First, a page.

Little is known about the life of Asclepiodiotus. He is called “Asclepiodotus the Philosopher” (Ἀσκληπιοδότου φιλοσόφου) in the manuscripts and has been identified with the Asclepiodotus mentioned by Seneca in his Naturales quaestiones. Seneca quotes Asclepiodotus on matters of natural history and also reports that he was a student of Posidonius, who, as mentioned by Aelianus Tacticus, also wrote a treatise on military tactics. If Asclepiodotus was indeed the student of Posidonius, he would likely have been born in the late 2nd c. or 1st c. BCE and probably studied in Rhodes, where Posidonius had a school.
Asclepiodotus' only known work is a treatise in twelve chapters on military tactics and theory (Ἀσκληπιοδότου φιλοσόφου τακτικὰ κεφάλαια, or Tactics). This text was transmitted in the Codex Laurentianus (Plut.55.4) and eleven other manuscripts dependent on it (see below). Along with the text, the manuscripts transmit figures thought to be copies of diagrams by Asclepiodotus' own hand.
The Tactics was a theoretical text that seems to have served no practical use, following a general trend in Hellenistic and Roman texts on warfare, both scientific and tactical. Poznanski, however, stresses the practical, non-theoretical nature of the work, which, among other things, is irreplaceable for our knowledge of the vocabulary on the phalanx and other military terminology of the Hellenistic period.
The treatise focuses on the phalanx, its divisions, and its position, and discusses other topics, such as peltasts and cavalry. Some aspects of warfare discussed in the treatise, such as battle chariots and elephants, were no longer in use in the first century BCE, suggesting that either he used earlier Hellenistic armies as models, or he based his work on an earlier text.
|I.||The Different Branches of the Army|
|II.||The Strength and the Names of the Subdivisions of the Hoplite-Phalanx|
|III.||The Disposition of the Men both in the Entire Army and in its Subdivisions|
|IV.||The Intervals between the Soldiers|
|V.||The Appropriate Size and Character of the Arms|
|VI.||The Phalanx of the Light Infantry and of the Targeteers, and the Disposition and Names of its Subdivisions|
|VII.||The Phalanx of the Cavalry, and the Names of the Whole Body as well as of its Subdivisions|
|X.||The Terms in Common Use for Military Evolutions|
|XI.||The Various Arrangements of the Divisions of the Army on the March|
|XII.||The Commands used in Military Evolutions|
The style of the text is terse. As Oldfather, et al. describe, "little effort is made to vary the almost inevitable monotony of a treatise on such a subject; the sentences are short and stiff, the language unimaginative … the whole is dry, but most orderly." Items of historical interest are rare, though occasionally preserved, e.g. that the Thessalian cavalry fought in rhomboid formation.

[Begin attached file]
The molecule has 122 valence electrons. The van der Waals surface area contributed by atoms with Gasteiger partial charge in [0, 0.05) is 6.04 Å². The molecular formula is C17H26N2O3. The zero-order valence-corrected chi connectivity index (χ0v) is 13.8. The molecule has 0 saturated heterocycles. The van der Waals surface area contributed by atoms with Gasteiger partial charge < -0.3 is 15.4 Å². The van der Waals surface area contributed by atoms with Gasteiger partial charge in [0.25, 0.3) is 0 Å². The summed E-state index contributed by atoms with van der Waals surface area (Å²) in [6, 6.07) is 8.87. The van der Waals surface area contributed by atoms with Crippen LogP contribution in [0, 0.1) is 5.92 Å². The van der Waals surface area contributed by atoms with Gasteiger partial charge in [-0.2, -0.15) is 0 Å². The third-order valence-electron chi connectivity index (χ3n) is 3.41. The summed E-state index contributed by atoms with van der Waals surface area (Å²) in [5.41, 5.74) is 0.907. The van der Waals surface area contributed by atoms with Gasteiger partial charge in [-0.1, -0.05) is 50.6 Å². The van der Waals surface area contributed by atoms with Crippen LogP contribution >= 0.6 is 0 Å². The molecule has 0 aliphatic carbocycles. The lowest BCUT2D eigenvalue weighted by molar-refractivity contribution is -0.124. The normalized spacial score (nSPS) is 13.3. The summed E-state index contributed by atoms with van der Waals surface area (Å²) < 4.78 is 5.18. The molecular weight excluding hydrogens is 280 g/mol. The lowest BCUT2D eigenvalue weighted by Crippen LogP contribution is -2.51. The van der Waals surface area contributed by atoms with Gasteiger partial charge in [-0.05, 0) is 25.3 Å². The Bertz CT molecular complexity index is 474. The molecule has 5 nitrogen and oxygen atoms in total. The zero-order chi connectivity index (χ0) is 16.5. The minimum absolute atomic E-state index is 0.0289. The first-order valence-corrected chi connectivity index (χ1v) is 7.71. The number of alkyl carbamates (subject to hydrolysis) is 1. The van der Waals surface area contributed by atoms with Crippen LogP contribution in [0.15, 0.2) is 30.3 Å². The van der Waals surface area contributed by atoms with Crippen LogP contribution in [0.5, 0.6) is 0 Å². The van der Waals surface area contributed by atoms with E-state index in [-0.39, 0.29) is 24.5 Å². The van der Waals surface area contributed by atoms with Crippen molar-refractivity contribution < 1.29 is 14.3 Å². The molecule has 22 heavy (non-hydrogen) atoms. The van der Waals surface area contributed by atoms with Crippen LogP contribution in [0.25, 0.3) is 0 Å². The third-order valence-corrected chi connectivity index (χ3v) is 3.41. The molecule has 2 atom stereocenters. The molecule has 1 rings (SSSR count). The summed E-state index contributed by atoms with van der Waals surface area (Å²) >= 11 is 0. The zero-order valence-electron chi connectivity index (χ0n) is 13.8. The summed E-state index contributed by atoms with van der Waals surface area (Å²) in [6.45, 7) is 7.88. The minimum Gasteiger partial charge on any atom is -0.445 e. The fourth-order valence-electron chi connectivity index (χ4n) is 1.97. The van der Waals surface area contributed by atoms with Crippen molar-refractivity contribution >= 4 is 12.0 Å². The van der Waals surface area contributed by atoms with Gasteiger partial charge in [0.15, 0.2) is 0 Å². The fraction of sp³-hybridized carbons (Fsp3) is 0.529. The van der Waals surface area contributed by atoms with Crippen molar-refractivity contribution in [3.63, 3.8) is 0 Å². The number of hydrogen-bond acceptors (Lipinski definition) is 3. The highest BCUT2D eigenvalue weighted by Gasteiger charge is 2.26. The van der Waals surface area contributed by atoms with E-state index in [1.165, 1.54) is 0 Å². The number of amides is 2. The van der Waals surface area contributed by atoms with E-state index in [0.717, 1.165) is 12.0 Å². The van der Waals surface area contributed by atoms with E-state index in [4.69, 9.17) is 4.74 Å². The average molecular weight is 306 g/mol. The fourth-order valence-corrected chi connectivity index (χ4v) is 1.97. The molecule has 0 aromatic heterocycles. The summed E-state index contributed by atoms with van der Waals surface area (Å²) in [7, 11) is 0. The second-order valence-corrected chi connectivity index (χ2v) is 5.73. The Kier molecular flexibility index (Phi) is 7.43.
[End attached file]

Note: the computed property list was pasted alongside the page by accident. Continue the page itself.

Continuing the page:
Some materials in the Tactics seem to be derived from Polybius, or earlier textbooks. The relationship between Asclepiodotus' treatise on military tactics and Posidonius' treatise on the same subject is unclear. Kai Brodersen argues that Posidonius' text was either directly or indirectly a template for Asclepiodotus' text and also for Aelianus Tacticus' On Tactical Arrays of the Greeks (Περὶ στρατηγικῶν τάξεων Ἑλληνικῶν) and Arrian's Ars tactica (Τἐχνη τακτικἠ). Another theory is that Asclepiodotus' treatise was "the skeleton outline of the lectures delivered by his master [Posidonius]."
Asclepiodotus' Tactics was the main source, at least of the extant texts, for Aelian's On Tactical Arrays of the Greeks. However, when Aelianus Tacticus lists the authors who influenced his work, he does not acknowledge Asclepiodotus. Oldfather. et al. provide two possible explanations. The first is that Aelian did not want to call attention to the extent of his obligation. The second is that Asclepiodotus merely transmitted the text of Posidonius, whom Aelian does acknowledge.
Asclepiodotus also wrote on natural history, some topics of which are preserved by Seneca in his Naturales Quaestiones. These include earthquakes and volcanic eruptions, the nature of winds, and the character of subterranean water.
|Date||Collection Reference||Folios||Location||Brandini, et al. Reference|
|mid-10th c. CE||Plut. 55.04||132-142v||Biblioteca Medicea Laurenziana; Florence, Italy||R(III)0996|
|mid-10th c. CE||Plut. 55.04||132-143*||Biblioteca Medicea Laurenziana; Florence, Italy|
|end of 15th - beginning of 16th c. CE||Grec 2522||052-77v||Bibliothèque nationale de France; Paris, France||R(III)0192|
|16th c. CE||Grec 2447||001-17*||Bibliothèque nationale de France; Paris, France|
|16th (2/4) c. CE||Grec 2435||075-85v||Bibliothèque nationale de France; Paris, France||R(III)0192|
|1652 CE||Supplément grec 0083||073v-90v||Bibliothèque nationale de France; Paris, France||R(III)1913a|
|17th c. CE||Barb. gr. 256||002v-35v||Biblioteca Apostolica Vaticana; Vatican City||R(III)0800|
|17th (1/2) c. CE||Voss. gr. Q° 12||01-49||Bibliotheek der Rijksuniversiteit; Leiden, The Netherlands||R(III)1444|
|17th (1/2) c. CE||Grec 2528||001-7v, 010-18v||Bibliothèque nationale de France; Paris, France||R(III)0192|
|19th c. CE||Supplément grec 1252||070-84v||Bibliothèque nationale de France; Paris, France|
|19th c. CE||fonds principal 3528||Bibliothèque Sainte-Geneviève; Paris, France|
|unknown||Allacci 007||Biblioteca Vallicelliana; Rome, Italy|
Categories: 1st-century BC Greek people | Ancient Greek military writers | Roman-era philosophers | Ancient Roman people stubs | Ancient Greek writer stubs | European philosopher stubs | Greek academic biography stubs